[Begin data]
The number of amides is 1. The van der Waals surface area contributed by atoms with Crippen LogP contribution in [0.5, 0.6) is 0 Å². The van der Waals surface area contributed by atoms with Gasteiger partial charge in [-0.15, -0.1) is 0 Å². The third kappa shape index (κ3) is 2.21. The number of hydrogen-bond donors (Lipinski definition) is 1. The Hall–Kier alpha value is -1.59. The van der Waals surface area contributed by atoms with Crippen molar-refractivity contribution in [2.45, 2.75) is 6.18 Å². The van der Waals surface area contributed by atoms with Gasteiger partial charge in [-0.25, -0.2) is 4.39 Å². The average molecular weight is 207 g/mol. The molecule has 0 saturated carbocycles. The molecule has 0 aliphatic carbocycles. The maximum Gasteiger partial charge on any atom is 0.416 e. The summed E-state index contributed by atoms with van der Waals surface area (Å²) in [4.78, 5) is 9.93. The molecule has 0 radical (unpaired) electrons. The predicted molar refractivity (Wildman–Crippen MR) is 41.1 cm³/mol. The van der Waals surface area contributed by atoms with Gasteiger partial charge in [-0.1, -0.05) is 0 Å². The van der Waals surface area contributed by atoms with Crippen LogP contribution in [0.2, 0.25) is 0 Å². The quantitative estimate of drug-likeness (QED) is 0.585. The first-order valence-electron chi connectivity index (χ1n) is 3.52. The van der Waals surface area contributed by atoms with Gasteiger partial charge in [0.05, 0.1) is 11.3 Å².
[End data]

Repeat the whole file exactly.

The number of amides is 1. The van der Waals surface area contributed by atoms with Crippen LogP contribution in [0.5, 0.6) is 0 Å². The van der Waals surface area contributed by atoms with Gasteiger partial charge in [-0.15, -0.1) is 0 Å². The third kappa shape index (κ3) is 2.21. The number of hydrogen-bond donors (Lipinski definition) is 1. The Hall–Kier alpha value is -1.59. The van der Waals surface area contributed by atoms with Crippen molar-refractivity contribution in [2.45, 2.75) is 6.18 Å². The van der Waals surface area contributed by atoms with Gasteiger partial charge in [-0.25, -0.2) is 4.39 Å². The average molecular weight is 207 g/mol. The molecule has 0 saturated carbocycles. The molecule has 0 aliphatic carbocycles. The maximum Gasteiger partial charge on any atom is 0.416 e. The summed E-state index contributed by atoms with van der Waals surface area (Å²) in [4.78, 5) is 9.93. The molecule has 0 radical (unpaired) electrons. The predicted molar refractivity (Wildman–Crippen MR) is 41.1 cm³/mol. The van der Waals surface area contributed by atoms with Gasteiger partial charge in [-0.1, -0.05) is 0 Å². The van der Waals surface area contributed by atoms with Crippen LogP contribution in [0.2, 0.25) is 0 Å². The quantitative estimate of drug-likeness (QED) is 0.585. The first-order valence-electron chi connectivity index (χ1n) is 3.52. The van der Waals surface area contributed by atoms with Gasteiger partial charge in [0.05, 0.1) is 11.3 Å².